Do SEO's Need to Be Organized and Represented?
:: Friday, July 30, 2004 ::
Yes, there are good and bad practitioners in every field. There are people in authority who aren't what they appear to be, and are instead cheating their employees or clients. I'm thinking of Enron here, and Martha Stewart. There is little room for error when you are in a role of leadership and ownership.
How worthy and honest is the organization that accepts anyone who can afford their membership fee and is therefore not representing a true snapshot of all potentially good business people?
My friend, Bill Slawski, one of the fairest men I've ever known, writes, in regards to serious flap and discontent over an organization determined to represent and work for people in the search engine optimization and marketing professions:
"As it is now, I'm happy to be here where I can participate in a forum to help business owners, and web designers, and people engaged in SEO, SEM, and Usability.
When I think of industry leaders, I think of people who make a difference day-in and day-out to others by providing them with forums where they can interact, support each other, and share information.
When I think of industry leaders, I think of efforts like searchenginewatch, searchengineguide, SERoundtable, and similar efforts that share news, and try to remain helpful and objective.
When I think of industry leaders, I don't think of SEMPO."
I'm not here to rub salt in any wounds. Frankly, this still-new organization, despite experiencing troubles, has an overriding majority of members and member-maybe's who want it to succeed, do better and accomplish what it set out to do. They're willing to question, even loudly, to get answers because in the end, they care.
Silence would be bring failure much faster. Silence doesn't force growth. Silence doesn't create the lessons from which better practices are born.
What prompted me to purge here today is what Bill is saying about leadership, and the qualities of a leader.
In a thread at Cre8asite Forums, a member inquired about the dedication of the Moderators, and assumed for all their time and devotion, they were getting paid. No, I posted back. No one is paid at Cre8. Sometimes people do things simply because of the passion for their field, or as Ammon Johns says,the deep desire and willingness to "give back".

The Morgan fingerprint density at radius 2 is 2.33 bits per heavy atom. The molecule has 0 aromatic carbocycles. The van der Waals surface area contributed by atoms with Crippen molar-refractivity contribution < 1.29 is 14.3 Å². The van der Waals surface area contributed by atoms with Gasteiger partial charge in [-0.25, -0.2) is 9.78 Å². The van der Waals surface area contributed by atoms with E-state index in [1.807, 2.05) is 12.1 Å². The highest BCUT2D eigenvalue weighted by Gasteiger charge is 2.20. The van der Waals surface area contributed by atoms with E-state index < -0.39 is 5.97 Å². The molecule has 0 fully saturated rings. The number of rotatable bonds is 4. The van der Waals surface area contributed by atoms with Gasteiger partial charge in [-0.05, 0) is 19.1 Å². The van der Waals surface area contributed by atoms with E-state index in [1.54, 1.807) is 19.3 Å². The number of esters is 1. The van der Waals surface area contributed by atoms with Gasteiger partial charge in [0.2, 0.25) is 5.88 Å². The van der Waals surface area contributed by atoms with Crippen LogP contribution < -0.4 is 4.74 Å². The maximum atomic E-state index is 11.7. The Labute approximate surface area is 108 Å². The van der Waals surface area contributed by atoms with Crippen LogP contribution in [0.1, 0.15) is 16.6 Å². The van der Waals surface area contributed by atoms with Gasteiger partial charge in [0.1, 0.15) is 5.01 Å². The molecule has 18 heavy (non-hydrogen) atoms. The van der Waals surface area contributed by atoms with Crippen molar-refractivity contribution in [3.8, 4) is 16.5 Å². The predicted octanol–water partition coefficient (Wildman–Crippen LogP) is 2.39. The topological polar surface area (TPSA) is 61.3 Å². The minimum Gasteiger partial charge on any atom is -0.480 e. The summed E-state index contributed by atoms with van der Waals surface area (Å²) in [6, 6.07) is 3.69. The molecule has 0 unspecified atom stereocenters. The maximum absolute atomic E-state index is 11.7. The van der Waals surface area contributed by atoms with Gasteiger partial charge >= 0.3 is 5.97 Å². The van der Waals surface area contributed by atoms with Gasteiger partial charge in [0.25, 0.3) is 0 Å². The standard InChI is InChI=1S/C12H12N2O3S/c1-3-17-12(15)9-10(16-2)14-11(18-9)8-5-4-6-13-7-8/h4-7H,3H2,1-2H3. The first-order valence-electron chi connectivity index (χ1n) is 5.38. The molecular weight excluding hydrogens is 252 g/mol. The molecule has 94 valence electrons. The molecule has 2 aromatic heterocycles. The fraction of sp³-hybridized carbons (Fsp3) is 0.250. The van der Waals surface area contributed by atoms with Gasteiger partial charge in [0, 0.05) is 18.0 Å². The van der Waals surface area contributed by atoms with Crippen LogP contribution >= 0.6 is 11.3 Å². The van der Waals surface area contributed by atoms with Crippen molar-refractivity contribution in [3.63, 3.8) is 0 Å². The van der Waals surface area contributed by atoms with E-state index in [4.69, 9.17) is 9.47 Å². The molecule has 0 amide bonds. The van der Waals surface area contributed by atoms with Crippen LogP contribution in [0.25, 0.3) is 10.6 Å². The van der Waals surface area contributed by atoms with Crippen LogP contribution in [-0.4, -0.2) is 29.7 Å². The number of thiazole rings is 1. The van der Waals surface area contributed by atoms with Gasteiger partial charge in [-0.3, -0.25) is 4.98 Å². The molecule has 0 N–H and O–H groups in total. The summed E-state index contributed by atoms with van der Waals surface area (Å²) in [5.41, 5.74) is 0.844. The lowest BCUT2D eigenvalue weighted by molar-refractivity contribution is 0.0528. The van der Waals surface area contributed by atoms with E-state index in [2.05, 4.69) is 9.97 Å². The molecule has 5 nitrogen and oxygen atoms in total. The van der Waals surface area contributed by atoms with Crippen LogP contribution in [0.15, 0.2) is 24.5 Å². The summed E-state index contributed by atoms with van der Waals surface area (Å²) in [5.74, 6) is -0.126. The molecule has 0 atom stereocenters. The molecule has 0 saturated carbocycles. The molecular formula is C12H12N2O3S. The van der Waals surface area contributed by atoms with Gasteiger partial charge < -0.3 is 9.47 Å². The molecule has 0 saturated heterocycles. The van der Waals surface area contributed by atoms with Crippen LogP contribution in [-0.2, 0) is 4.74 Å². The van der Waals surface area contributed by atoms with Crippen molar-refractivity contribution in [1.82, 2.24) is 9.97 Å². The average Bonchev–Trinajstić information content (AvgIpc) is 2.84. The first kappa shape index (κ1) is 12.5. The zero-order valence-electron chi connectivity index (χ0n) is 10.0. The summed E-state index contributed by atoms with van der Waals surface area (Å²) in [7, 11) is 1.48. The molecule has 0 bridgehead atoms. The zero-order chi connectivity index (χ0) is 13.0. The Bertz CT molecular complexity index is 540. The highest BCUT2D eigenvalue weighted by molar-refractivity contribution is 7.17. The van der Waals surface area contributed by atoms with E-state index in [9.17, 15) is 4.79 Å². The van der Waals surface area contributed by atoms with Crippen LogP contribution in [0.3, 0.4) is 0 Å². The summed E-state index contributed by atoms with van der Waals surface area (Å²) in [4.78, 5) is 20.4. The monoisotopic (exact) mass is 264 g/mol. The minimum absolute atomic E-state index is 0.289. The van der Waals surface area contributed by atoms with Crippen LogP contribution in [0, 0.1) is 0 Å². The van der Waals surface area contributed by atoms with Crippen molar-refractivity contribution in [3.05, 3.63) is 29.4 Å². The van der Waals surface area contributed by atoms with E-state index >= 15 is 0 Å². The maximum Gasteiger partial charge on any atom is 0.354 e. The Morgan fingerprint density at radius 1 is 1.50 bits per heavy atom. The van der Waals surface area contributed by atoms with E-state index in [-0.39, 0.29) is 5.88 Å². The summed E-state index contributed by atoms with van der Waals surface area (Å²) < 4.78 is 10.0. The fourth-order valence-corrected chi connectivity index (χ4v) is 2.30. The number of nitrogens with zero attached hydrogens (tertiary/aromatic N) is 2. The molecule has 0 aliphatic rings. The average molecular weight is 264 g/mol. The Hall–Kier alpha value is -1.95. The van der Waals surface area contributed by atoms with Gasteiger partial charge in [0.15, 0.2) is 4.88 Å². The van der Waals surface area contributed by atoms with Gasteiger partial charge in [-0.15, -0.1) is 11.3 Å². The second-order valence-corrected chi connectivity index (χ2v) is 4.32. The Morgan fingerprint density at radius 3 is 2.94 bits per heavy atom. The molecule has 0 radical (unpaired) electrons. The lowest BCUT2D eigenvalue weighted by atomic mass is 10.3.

I'm not saying all leaders must work for free. Certainly not! But whom do you look up to more? The person who gives with no thought of reward and teaches you something? Your mentor who tirelessly answers your questions? The consultant you hire who refuses to charge for all your follow up email questions after the job is done?
Is a leader someone who lets you see them build something, they share the boo boos and then let you in while they build it back up? Someone like this doesn't bring their ego to work with them. Someone like this asks for help.
Can any business person stand on the merit of their own business ethics and integrity without the need to join hands with others, who are not only competitors, but maybe don't do the same job as well?
I know what I like about leaders. They must have a vision and they must be able to motivate. They're excellent, compelling, effective communicators. They have learned the art of listening. They're honest, always. They understand the goals and expectations of the people they lead.
Do SEO/SEM's want leadership? Do they want to be recognized as a body of professionals performing needed services? Is there a need?
I like the approach by SEO Consultants. There's a peer review process. My correspondence with them is always fair, polite, friendly, professional and prompt.
Not everyone in SEO-land wanted or needed anything more than just a simple, inexpensive place to hang their hat.
For those who want a larger organization to represent them and provide support for their field, it sounds like there's plenty of time and room left for more of you to chip in and build what you want.
:: posted by Kim Krause Berg on 7/30/2004 02:14:24 PM
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